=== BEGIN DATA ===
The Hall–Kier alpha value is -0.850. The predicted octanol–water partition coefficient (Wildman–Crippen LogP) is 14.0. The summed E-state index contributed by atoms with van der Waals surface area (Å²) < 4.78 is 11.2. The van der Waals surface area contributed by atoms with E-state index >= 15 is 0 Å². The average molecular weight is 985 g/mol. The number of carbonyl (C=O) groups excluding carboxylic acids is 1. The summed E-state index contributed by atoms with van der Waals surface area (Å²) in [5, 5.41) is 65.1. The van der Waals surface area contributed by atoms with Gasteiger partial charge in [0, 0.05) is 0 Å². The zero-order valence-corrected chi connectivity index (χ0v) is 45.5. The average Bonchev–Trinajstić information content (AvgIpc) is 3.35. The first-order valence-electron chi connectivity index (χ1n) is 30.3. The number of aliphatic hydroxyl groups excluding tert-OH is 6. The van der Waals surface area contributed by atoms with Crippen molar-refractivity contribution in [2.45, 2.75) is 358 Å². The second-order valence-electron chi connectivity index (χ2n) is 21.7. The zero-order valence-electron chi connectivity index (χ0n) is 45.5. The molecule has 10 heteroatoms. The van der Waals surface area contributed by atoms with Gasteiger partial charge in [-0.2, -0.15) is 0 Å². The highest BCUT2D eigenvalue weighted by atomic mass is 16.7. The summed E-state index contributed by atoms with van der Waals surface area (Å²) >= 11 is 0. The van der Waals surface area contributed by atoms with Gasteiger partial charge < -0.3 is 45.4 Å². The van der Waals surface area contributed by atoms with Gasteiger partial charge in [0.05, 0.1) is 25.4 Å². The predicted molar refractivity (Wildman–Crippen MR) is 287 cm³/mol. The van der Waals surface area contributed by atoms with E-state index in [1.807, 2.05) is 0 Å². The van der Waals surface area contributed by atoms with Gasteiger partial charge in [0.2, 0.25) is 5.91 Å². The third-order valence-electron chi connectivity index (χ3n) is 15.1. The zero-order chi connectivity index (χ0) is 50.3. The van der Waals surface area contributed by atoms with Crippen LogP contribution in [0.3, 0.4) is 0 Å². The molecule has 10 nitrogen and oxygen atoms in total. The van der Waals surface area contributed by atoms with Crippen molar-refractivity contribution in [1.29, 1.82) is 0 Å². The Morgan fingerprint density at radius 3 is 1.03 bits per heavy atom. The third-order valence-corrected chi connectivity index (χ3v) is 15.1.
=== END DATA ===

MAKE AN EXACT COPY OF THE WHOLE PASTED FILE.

The Hall–Kier alpha value is -0.850. The predicted octanol–water partition coefficient (Wildman–Crippen LogP) is 14.0. The summed E-state index contributed by atoms with van der Waals surface area (Å²) < 4.78 is 11.2. The van der Waals surface area contributed by atoms with E-state index >= 15 is 0 Å². The average molecular weight is 985 g/mol. The number of carbonyl (C=O) groups excluding carboxylic acids is 1. The summed E-state index contributed by atoms with van der Waals surface area (Å²) in [5, 5.41) is 65.1. The van der Waals surface area contributed by atoms with Gasteiger partial charge in [0, 0.05) is 0 Å². The zero-order valence-corrected chi connectivity index (χ0v) is 45.5. The average Bonchev–Trinajstić information content (AvgIpc) is 3.35. The first-order valence-electron chi connectivity index (χ1n) is 30.3. The number of aliphatic hydroxyl groups excluding tert-OH is 6. The van der Waals surface area contributed by atoms with Crippen molar-refractivity contribution in [2.45, 2.75) is 358 Å². The second-order valence-electron chi connectivity index (χ2n) is 21.7. The zero-order valence-electron chi connectivity index (χ0n) is 45.5. The molecule has 10 heteroatoms. The van der Waals surface area contributed by atoms with Gasteiger partial charge in [-0.2, -0.15) is 0 Å². The highest BCUT2D eigenvalue weighted by atomic mass is 16.7. The summed E-state index contributed by atoms with van der Waals surface area (Å²) >= 11 is 0. The van der Waals surface area contributed by atoms with Gasteiger partial charge < -0.3 is 45.4 Å². The van der Waals surface area contributed by atoms with Gasteiger partial charge in [0.05, 0.1) is 25.4 Å². The predicted molar refractivity (Wildman–Crippen MR) is 287 cm³/mol. The van der Waals surface area contributed by atoms with E-state index in [1.807, 2.05) is 0 Å². The van der Waals surface area contributed by atoms with Gasteiger partial charge in [0.2, 0.25) is 5.91 Å². The third-order valence-electron chi connectivity index (χ3n) is 15.1. The zero-order chi connectivity index (χ0) is 50.3. The van der Waals surface area contributed by atoms with Crippen LogP contribution in [0.3, 0.4) is 0 Å². The molecule has 10 nitrogen and oxygen atoms in total. The van der Waals surface area contributed by atoms with Crippen molar-refractivity contribution in [1.29, 1.82) is 0 Å². The Morgan fingerprint density at radius 3 is 1.03 bits per heavy atom. The third-order valence-corrected chi connectivity index (χ3v) is 15.1.